21 Aug 2014
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Patch Instagram photo by sanrafaelpatch
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Patch Instagram photo by sanrafaelpatch
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Inmate Pleads Guilty To Revenge Killing

San Quentin prisoner Frank Souza avoids the death penalty with a plea deal in the murder of the man who killed a 9-year-old Novato girl.

Inmate Pleads Guilty To Revenge Killing

A San Quentin State Prison inmate pleaded guilty Thursday to fatally stabbing another inmate who was convicted of killing a Novato girl with his motorcycle in a crosswalk in 2009.

Frank Souza, 33, pleaded guilty to the first-degree murder of Edward John Schaefer in the Badger Section exercise yard of the prison on July 26, 2010, Marin County Deputy District Attorney A.J. Brady said.

Souza also admitted the special circumstance of lying in wait to attack Schaefer, Brady said. Souza agreed to plead guilty to avoid the potential of the death penalty for murder while lying in wait. He will be sentenced to life without parole on April 4, Brady said.

Souza stabbed Edward John Schaefer, 44, seven times with a homemade weapon.

He was indicted in November 2010 on the first-degree murder charge and on two special circumstances -- lying in wait and having a prior first-degree murder conviction -- that make him eligible for the death penalty.

Schaefer was stabbed two weeks after he started serving 24 years to life for second-degree murder and gross vehicular manslaughter while intoxicated.

His motorcycle struck and killed 9-year-old Melody Osheroff and maimed her father Aaron Osheroff, now 43, in a Novato crosswalk on May 27, 2009.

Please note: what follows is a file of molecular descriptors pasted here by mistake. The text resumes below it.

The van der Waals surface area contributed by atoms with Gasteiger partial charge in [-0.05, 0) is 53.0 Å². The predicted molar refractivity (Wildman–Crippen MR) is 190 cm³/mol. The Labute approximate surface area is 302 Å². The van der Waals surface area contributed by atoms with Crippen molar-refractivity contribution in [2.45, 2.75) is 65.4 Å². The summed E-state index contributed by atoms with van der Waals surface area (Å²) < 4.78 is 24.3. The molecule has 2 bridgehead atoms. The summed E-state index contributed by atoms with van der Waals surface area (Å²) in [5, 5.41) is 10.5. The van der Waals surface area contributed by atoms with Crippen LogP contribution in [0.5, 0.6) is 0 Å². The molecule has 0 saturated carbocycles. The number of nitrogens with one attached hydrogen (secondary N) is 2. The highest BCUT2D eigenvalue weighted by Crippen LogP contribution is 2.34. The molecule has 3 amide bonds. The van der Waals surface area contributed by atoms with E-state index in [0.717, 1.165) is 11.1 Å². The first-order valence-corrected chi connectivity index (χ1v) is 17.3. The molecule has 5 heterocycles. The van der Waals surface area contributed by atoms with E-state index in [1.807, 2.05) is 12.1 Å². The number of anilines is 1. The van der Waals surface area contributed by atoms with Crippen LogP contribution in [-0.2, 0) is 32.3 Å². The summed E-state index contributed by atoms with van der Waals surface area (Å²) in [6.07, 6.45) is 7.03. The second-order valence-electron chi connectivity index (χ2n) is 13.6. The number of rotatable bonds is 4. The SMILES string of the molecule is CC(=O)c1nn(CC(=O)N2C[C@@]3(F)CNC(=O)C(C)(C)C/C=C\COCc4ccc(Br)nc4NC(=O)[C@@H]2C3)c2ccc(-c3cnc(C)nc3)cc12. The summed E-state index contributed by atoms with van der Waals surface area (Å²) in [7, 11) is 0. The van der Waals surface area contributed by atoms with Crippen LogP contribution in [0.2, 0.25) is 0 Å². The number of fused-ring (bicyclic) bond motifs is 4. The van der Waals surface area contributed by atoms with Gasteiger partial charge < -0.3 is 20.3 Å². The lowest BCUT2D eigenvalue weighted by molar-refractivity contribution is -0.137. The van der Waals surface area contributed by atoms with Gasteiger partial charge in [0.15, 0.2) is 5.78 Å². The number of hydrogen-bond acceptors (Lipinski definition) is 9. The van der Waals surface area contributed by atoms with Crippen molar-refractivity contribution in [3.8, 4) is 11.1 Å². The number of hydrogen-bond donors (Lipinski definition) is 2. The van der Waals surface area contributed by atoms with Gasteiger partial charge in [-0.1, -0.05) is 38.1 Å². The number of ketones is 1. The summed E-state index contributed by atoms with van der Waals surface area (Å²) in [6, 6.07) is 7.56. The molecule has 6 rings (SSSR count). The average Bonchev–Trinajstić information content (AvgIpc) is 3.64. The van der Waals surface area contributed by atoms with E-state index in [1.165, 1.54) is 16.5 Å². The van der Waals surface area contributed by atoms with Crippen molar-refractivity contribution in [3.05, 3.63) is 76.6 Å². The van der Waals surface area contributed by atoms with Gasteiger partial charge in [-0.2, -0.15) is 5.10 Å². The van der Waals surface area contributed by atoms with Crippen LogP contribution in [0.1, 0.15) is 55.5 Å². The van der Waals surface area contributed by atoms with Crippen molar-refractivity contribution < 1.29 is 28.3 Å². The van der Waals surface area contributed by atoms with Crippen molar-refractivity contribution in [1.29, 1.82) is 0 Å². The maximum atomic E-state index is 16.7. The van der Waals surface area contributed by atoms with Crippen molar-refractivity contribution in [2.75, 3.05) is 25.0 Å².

Souza was serving 60 years to life for the first-degree murder of a homeless man in Santa Clara County. He allegedly killed Schaefer to avenge Osheroff's death.

Souza's defense attorney M. Gerald Schwartzbach said today's plea deal could have been reached nine months ago if the district attorney had not sought the death penalty.

Given the high cost of prosecuting and defending a death penalty case, and the fact that Souza was "never going to be released from prison" anyway, Schwartzbach called the death penalty case a waste of time.

"The district attorney's decision to seek death resulted in the unnecessary expenditure of an enormous amount of time, money and resources," Schwartzbach said. "This deal could have been arrived at a long time ago if the DA had not sought death."

Schwartzbach also said that Schaefer, who had multiple DUI convictions at the time that he struck and killed Melody Osheroff, should have been in protective custody at San Quentin and not in the general prison population.

"He was despised," Schwartzbach said. "If you victimize a child, you're a target."

Bay City News Service

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